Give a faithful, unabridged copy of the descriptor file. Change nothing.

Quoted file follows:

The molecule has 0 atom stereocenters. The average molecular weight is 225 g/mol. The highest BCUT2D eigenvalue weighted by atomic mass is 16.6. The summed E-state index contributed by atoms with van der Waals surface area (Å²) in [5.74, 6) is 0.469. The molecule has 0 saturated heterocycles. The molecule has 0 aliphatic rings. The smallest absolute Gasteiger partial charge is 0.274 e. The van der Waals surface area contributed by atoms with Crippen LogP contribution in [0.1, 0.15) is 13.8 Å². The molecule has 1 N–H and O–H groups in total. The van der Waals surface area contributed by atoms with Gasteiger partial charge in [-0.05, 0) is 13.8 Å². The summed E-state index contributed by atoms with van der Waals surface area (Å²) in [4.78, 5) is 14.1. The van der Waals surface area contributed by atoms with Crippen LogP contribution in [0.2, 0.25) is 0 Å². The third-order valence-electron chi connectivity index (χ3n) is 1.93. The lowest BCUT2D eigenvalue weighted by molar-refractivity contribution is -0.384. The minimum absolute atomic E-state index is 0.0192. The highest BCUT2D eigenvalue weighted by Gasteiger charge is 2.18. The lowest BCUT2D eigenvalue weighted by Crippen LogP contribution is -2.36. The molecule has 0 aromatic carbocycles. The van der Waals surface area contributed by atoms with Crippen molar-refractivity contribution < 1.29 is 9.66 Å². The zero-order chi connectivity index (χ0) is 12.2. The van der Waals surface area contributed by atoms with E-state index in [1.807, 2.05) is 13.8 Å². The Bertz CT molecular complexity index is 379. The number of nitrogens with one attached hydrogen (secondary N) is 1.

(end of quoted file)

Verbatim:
The molecule has 0 atom stereocenters. The average molecular weight is 225 g/mol. The highest BCUT2D eigenvalue weighted by atomic mass is 16.6. The summed E-state index contributed by atoms with van der Waals surface area (Å²) in [5.74, 6) is 0.469. The molecule has 0 saturated heterocycles. The molecule has 0 aliphatic rings. The smallest absolute Gasteiger partial charge is 0.274 e. The van der Waals surface area contributed by atoms with Crippen LogP contribution in [0.1, 0.15) is 13.8 Å². The molecule has 1 N–H and O–H groups in total. The van der Waals surface area contributed by atoms with Gasteiger partial charge in [-0.05, 0) is 13.8 Å². The summed E-state index contributed by atoms with van der Waals surface area (Å²) in [4.78, 5) is 14.1. The van der Waals surface area contributed by atoms with Crippen LogP contribution in [0.2, 0.25) is 0 Å². The third-order valence-electron chi connectivity index (χ3n) is 1.93. The lowest BCUT2D eigenvalue weighted by molar-refractivity contribution is -0.384. The minimum absolute atomic E-state index is 0.0192. The highest BCUT2D eigenvalue weighted by Gasteiger charge is 2.18. The lowest BCUT2D eigenvalue weighted by Crippen LogP contribution is -2.36. The molecule has 0 aromatic carbocycles. The van der Waals surface area contributed by atoms with Crippen molar-refractivity contribution < 1.29 is 9.66 Å². The zero-order chi connectivity index (χ0) is 12.2. The van der Waals surface area contributed by atoms with E-state index in [1.807, 2.05) is 13.8 Å². The Bertz CT molecular complexity index is 379. The number of nitrogens with one attached hydrogen (secondary N) is 1.